Trump is off to a speedy start in rolling back the rule-making industry in Washington. He has signed an executive order that mandates that any agency wanting to implement a new business regulation must at the same time repeal two existing regulations. This should reverse the tide of regulatory burdens. Yet there's so much more to be done. And Congress, not just the president, will have to play a lead role.Moore is right about the fact that Congress needs to get involved. First, it is the duty of Congress to make the laws that affect business, the people, and the economy. It is not the Executive branch's job. The Constitution firmly places making the laws in the hands of Congress, and executing the laws faithfully in the hands of the President. Some argue that the highly technical nature of such regulations makes it impractical for average citizen lawmakers to understand the myriad things over which they would be making laws. But the fact is that the people who generally make it to Congress are pretty sharp, and can quickly acquire knowledge enough of the subjects, and in any case, they can hire staff with knowledge of these matters to tutor and prepare them.
Second, it is the height of the meaning of "conflict of interest" to have the making of the law and the interpretation and enforcing of the law in the same agency. Why can no one see this? The possibilities for abuse are endless, and in fact have occurred under both Republican and Democrat administrations. Since the courts tend to defer to the agencies in such matters, the chance for an ordinary citizen caught up in the byzantine red tape to receive justice is almost nonexistent.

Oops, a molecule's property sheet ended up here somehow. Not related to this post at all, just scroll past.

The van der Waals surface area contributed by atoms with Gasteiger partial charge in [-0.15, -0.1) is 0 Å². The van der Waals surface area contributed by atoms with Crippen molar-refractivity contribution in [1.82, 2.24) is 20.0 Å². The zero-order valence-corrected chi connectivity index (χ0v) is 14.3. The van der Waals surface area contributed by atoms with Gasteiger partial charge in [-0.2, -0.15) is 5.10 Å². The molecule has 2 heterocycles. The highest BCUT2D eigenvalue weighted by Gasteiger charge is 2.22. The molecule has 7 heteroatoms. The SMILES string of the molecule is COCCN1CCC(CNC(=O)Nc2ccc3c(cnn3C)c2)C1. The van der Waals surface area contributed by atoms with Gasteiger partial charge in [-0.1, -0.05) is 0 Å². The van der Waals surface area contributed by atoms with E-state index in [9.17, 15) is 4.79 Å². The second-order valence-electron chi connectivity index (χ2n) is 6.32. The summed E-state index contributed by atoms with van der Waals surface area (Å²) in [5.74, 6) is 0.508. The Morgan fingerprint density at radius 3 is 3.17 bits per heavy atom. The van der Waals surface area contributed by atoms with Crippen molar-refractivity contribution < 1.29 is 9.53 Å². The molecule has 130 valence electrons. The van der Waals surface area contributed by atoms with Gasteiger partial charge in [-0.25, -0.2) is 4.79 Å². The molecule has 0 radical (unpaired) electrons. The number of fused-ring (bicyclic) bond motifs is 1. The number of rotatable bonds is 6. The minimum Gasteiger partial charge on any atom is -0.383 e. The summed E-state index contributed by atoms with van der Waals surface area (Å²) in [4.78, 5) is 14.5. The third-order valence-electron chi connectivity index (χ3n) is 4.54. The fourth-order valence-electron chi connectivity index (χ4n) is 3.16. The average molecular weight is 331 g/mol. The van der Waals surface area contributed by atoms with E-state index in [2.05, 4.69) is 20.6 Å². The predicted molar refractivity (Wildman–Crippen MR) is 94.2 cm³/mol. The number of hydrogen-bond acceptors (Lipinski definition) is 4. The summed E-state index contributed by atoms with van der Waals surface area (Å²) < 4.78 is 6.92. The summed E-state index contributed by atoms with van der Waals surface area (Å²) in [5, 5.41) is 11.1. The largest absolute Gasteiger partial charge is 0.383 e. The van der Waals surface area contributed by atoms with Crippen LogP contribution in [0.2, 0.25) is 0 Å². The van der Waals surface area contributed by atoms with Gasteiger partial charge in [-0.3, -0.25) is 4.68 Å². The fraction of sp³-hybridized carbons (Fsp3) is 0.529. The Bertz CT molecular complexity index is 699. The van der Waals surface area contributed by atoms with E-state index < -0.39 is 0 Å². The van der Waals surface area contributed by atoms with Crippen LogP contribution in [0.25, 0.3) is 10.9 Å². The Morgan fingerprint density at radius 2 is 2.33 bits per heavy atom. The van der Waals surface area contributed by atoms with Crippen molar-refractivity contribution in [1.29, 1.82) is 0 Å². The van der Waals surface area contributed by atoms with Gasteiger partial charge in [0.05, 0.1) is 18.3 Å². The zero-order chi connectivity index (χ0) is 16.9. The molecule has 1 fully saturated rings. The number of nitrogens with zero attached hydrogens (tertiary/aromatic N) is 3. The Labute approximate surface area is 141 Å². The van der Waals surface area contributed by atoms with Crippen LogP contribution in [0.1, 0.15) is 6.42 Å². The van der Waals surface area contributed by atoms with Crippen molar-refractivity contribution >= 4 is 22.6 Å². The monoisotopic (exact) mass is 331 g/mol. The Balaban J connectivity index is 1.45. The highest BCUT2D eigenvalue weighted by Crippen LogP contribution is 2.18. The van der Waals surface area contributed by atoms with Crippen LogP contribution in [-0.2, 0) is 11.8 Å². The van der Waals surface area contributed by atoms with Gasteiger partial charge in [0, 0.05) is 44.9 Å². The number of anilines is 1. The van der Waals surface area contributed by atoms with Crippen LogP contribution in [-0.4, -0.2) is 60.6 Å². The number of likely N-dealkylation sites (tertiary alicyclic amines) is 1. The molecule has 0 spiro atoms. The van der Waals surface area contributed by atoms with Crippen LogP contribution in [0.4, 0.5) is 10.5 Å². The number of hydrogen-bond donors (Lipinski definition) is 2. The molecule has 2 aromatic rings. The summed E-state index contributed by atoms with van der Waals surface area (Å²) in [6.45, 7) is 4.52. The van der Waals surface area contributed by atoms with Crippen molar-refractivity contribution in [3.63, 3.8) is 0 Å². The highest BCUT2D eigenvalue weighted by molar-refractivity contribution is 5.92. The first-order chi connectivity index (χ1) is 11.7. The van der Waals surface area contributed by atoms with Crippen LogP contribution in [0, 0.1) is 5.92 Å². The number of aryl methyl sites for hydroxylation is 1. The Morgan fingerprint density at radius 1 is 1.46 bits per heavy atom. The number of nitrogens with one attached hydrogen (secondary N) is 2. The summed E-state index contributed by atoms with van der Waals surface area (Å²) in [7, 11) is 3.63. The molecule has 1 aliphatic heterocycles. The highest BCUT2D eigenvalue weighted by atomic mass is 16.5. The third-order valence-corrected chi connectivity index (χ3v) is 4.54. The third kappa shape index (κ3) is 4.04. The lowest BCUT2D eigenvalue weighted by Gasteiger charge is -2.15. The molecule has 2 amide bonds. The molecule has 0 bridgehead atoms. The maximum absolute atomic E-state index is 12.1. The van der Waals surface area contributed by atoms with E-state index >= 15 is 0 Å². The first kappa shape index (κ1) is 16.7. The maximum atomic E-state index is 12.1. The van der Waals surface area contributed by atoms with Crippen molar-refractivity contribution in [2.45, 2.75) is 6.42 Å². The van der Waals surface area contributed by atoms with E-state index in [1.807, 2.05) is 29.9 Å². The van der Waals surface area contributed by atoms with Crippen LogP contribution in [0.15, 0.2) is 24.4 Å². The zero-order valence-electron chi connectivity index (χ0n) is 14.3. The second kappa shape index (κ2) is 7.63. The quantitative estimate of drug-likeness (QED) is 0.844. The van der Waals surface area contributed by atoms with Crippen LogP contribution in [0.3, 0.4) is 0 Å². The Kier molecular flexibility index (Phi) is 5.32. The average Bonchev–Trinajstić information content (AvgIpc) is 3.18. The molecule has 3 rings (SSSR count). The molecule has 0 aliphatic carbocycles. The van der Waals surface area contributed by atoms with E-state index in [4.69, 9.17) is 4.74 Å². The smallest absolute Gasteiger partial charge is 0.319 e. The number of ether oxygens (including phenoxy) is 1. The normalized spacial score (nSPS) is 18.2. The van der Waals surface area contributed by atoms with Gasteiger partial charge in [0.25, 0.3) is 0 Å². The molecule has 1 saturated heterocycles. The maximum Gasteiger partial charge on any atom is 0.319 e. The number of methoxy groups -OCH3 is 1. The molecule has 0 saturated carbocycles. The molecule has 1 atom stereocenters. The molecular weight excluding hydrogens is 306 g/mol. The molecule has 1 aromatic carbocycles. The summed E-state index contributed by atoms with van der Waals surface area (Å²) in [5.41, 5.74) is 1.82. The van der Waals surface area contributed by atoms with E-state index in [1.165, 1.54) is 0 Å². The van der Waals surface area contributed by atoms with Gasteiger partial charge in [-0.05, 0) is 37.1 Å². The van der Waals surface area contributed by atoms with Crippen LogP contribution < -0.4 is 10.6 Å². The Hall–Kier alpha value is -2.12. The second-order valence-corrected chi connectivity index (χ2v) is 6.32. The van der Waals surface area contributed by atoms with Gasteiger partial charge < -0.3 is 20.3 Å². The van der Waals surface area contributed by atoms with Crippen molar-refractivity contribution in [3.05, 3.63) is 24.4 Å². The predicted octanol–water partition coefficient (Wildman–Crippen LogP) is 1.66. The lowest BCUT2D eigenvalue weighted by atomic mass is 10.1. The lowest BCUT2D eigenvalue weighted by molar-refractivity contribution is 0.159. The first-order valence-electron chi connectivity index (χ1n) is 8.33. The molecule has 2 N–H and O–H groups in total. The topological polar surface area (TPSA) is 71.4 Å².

Third, it is most undemocratic, which of course is the Progressive way. While maintaining the forms of democratic governance, the Progressives have slowly piled one undemocratic law on another until our entire government is ruled by unelected bureaucrats and judges. In point of fact, Betsy DeVos's statement that she wants to work herself out of a job should be on the lips of most of the cabinet positions and executive commissions created since the turn of the last century. Most are not needed and do more harm than good. Congress has slowly ceded so much power to these agencies, that at times it seems to have become irrelevant.
The solution is a law that requires congressional approval before a regulation takes place. If I had my way, each and every new rule would only take effect after a vote of approval by the House and Senate. If they have to stay up until midnight to do it, so be it.
That's what we pay these people for. At the very least, the Regulations in Need of Scrutiny Act (or the "REINS Act") would require congressional approval of any rule with a cost of $100 million to workers, employers or consumers.At the very least, indeed.